Cookies on this website

We use cookies to ensure that we give you the best experience on our website. If you click 'Accept all cookies' we'll assume that you are happy to receive all cookies and you won't see this message again. If you click 'Reject all non-essential cookies' only necessary cookies providing core functionality such as security, network management, and accessibility will be enabled. Click 'Find out more' for information on how to change your cookie settings.

Early treatment with a medication commonly used to treat asthma appears to significantly reduce the need for urgent care and hospitalisation in people with COVID-19, researchers at the University of Oxford have found.

Patient inhaling budesonide

The STOIC study found that inhaled budesonide given to patients with COVID-19 within seven days of the onset of symptoms also reduced recovery time. Budesonide is a corticosteroid used in the long-term management of asthma and chronic obstructive pulmonary disease (COPD).

Findings from the phase 2 randomised study, which was supported by the NIHR Oxford Biomedical Research Centre (BRC), were published on the medRxiv pre-print server.

The findings from 146 people – of whom half took 800 micrograms of the medication twice a day and half were on usual care – suggests that inhaled budesonide reduced the relative risk of requiring urgent care or hospitalisation by 90% in the 28-day study period. Participants allocated the budesonide inhaler also had a quicker resolution of fever, symptoms and fewer persistent symptoms after 28 days.

Professor Mona Bafadhel (Nuffield Department of Medicine) who led the trial, said: “There have been important breakthroughs in hospitalised COVID-19 patients, but equally important is treating early disease to prevent clinical deterioration and the need for urgent care and hospitalisation, especially to the billions of people worldwide who have limited access to hospital care.

Read the full story on the NIHR Oxford Biomedical Research Centre website.

Similar stories

Language learning difficulties in children linked to brain differences

A new study using MRI has revealed structural brain changes in children with developmental language disorder (DLD), a common but under-recognised difficulty in language learning. Children with DLD aged 10-15 showed reduced levels of myelin in areas of the brain associated with speaking and listening to others, and areas involved in learning new skills. This finding is a significant advance in our understanding of DLD and these brain differences may explain the poorer language outcomes in this group.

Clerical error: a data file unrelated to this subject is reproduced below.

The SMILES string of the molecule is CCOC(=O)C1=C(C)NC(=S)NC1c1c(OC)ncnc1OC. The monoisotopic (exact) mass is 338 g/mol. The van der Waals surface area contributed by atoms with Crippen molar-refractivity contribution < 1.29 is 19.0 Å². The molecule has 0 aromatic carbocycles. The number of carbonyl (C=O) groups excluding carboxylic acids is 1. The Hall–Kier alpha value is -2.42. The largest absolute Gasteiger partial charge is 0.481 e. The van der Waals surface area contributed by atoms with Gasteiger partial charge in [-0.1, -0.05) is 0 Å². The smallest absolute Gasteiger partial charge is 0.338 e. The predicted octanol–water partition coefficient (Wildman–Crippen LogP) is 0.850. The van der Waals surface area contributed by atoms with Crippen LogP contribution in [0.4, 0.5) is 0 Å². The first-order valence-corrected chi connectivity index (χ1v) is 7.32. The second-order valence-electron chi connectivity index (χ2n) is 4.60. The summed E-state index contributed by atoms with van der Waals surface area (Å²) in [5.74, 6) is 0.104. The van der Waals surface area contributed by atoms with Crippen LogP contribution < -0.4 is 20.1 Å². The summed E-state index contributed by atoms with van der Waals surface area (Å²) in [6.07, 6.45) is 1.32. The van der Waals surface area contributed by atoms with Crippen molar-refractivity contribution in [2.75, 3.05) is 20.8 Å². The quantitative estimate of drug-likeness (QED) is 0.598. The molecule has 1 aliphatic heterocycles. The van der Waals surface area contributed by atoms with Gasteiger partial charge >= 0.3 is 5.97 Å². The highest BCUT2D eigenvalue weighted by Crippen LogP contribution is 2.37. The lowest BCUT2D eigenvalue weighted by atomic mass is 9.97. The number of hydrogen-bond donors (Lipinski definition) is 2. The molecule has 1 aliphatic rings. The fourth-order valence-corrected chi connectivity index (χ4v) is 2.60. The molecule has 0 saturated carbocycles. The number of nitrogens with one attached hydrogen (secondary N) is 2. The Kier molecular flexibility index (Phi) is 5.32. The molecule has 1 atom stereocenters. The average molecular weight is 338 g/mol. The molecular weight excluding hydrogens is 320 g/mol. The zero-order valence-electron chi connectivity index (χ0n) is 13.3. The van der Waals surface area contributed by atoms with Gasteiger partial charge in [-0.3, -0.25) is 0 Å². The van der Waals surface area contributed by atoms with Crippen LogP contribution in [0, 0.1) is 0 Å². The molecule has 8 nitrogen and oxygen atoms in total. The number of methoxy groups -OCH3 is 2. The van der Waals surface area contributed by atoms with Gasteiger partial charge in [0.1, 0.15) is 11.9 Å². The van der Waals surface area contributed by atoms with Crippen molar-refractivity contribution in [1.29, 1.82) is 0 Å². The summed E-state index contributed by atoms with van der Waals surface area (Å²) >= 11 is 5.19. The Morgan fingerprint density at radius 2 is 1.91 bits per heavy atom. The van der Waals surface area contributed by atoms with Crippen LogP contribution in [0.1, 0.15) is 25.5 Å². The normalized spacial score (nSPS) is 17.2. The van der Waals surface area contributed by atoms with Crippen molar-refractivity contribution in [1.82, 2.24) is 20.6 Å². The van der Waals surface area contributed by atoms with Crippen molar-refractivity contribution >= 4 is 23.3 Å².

The Gene Therapists Headline at Glastonbury 2022

Rosie Munday writes about her experience taking science to the masses at the Glastonbury Festival.

New research reveals relationship between particular brain circuits and different aspects of mental wellbeing

Researchers at the University of Oxford have uncovered previously unknown details about how changes in the brain contribute to changes in wellbeing.

Night-time blood pressure assessment is found to be important in diagnosing hypertension

Around 15% of people aged 40-75 may have a form of undiagnosed high blood pressure (hypertension) that occurs only at night-time. Because they do not know about this, and therefore are not being treated for it, they are at a higher risk of cardiovascular disease such as stroke, heart failure, and even death, suggests new research from the University of Oxford published in the British Journal of General Practice.

Major new NIHR Global Health Research Unit to focus on data science and genomic surveillance of antimicrobial resistance

The Centre for Genomic Pathogen Surveillance, part of the Big Data Institute at the University of Oxford, has been awarded funding worth £7m for their work as an NIHR Global Health Research Unit (GHRU) for the next five years. The Centre’s research and capacity building work focuses on delivering genomics and enabling data for the surveillance of antimicrobial resistance (AMR).